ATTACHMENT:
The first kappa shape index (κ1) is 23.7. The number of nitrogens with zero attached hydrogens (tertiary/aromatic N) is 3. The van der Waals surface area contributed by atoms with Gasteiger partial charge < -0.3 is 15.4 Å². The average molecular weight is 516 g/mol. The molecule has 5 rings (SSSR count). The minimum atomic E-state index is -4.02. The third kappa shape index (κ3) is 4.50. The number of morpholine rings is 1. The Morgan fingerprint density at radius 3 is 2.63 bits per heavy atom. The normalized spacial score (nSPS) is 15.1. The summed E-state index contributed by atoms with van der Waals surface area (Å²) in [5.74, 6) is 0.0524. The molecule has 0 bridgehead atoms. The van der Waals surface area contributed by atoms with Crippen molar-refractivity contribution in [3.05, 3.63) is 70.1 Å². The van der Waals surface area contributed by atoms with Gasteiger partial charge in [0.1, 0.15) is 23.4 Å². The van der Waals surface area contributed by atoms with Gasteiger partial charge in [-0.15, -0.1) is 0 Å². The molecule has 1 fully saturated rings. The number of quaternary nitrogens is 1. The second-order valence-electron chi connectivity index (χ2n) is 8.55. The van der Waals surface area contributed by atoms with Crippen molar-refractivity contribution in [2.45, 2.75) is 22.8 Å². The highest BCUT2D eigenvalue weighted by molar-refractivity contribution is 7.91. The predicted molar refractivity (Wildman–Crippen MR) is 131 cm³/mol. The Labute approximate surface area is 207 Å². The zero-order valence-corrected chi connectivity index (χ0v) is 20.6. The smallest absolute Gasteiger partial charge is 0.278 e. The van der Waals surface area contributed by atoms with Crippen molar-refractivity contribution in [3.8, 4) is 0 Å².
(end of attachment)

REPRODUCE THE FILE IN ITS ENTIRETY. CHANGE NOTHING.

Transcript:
The first kappa shape index (κ1) is 23.7. The number of nitrogens with zero attached hydrogens (tertiary/aromatic N) is 3. The van der Waals surface area contributed by atoms with Gasteiger partial charge < -0.3 is 15.4 Å². The average molecular weight is 516 g/mol. The molecule has 5 rings (SSSR count). The minimum atomic E-state index is -4.02. The third kappa shape index (κ3) is 4.50. The number of morpholine rings is 1. The Morgan fingerprint density at radius 3 is 2.63 bits per heavy atom. The normalized spacial score (nSPS) is 15.1. The summed E-state index contributed by atoms with van der Waals surface area (Å²) in [5.74, 6) is 0.0524. The molecule has 0 bridgehead atoms. The van der Waals surface area contributed by atoms with Crippen molar-refractivity contribution in [3.05, 3.63) is 70.1 Å². The van der Waals surface area contributed by atoms with Gasteiger partial charge in [0.1, 0.15) is 23.4 Å². The van der Waals surface area contributed by atoms with Gasteiger partial charge in [-0.15, -0.1) is 0 Å². The molecule has 1 fully saturated rings. The number of quaternary nitrogens is 1. The second-order valence-electron chi connectivity index (χ2n) is 8.55. The van der Waals surface area contributed by atoms with Crippen molar-refractivity contribution in [2.45, 2.75) is 22.8 Å². The highest BCUT2D eigenvalue weighted by molar-refractivity contribution is 7.91. The predicted molar refractivity (Wildman–Crippen MR) is 131 cm³/mol. The Labute approximate surface area is 207 Å². The zero-order valence-corrected chi connectivity index (χ0v) is 20.6. The smallest absolute Gasteiger partial charge is 0.278 e. The van der Waals surface area contributed by atoms with Crippen molar-refractivity contribution in [3.8, 4) is 0 Å².